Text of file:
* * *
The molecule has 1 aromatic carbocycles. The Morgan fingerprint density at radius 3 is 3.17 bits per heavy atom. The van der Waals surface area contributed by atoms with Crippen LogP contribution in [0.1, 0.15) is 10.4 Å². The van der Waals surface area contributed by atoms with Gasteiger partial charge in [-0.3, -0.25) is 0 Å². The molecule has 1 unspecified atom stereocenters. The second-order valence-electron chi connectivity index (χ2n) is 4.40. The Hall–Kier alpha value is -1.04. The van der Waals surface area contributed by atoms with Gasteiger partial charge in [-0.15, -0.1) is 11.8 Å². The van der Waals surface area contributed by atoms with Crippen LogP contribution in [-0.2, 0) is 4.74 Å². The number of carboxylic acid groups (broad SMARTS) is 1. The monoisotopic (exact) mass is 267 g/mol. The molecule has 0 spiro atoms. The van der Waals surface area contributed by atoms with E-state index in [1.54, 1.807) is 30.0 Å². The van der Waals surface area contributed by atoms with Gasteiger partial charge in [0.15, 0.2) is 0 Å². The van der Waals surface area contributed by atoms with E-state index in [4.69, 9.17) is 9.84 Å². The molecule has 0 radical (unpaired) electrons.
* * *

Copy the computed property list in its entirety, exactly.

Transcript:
The molecule has 1 aromatic carbocycles. The Morgan fingerprint density at radius 3 is 3.17 bits per heavy atom. The van der Waals surface area contributed by atoms with Crippen LogP contribution in [0.1, 0.15) is 10.4 Å². The van der Waals surface area contributed by atoms with Gasteiger partial charge in [-0.3, -0.25) is 0 Å². The molecule has 1 unspecified atom stereocenters. The second-order valence-electron chi connectivity index (χ2n) is 4.40. The Hall–Kier alpha value is -1.04. The van der Waals surface area contributed by atoms with Gasteiger partial charge in [-0.15, -0.1) is 11.8 Å². The van der Waals surface area contributed by atoms with Crippen LogP contribution in [-0.2, 0) is 4.74 Å². The number of carboxylic acid groups (broad SMARTS) is 1. The monoisotopic (exact) mass is 267 g/mol. The molecule has 0 spiro atoms. The van der Waals surface area contributed by atoms with E-state index in [1.54, 1.807) is 30.0 Å². The van der Waals surface area contributed by atoms with Gasteiger partial charge in [0.15, 0.2) is 0 Å². The van der Waals surface area contributed by atoms with E-state index in [4.69, 9.17) is 9.84 Å². The molecule has 0 radical (unpaired) electrons.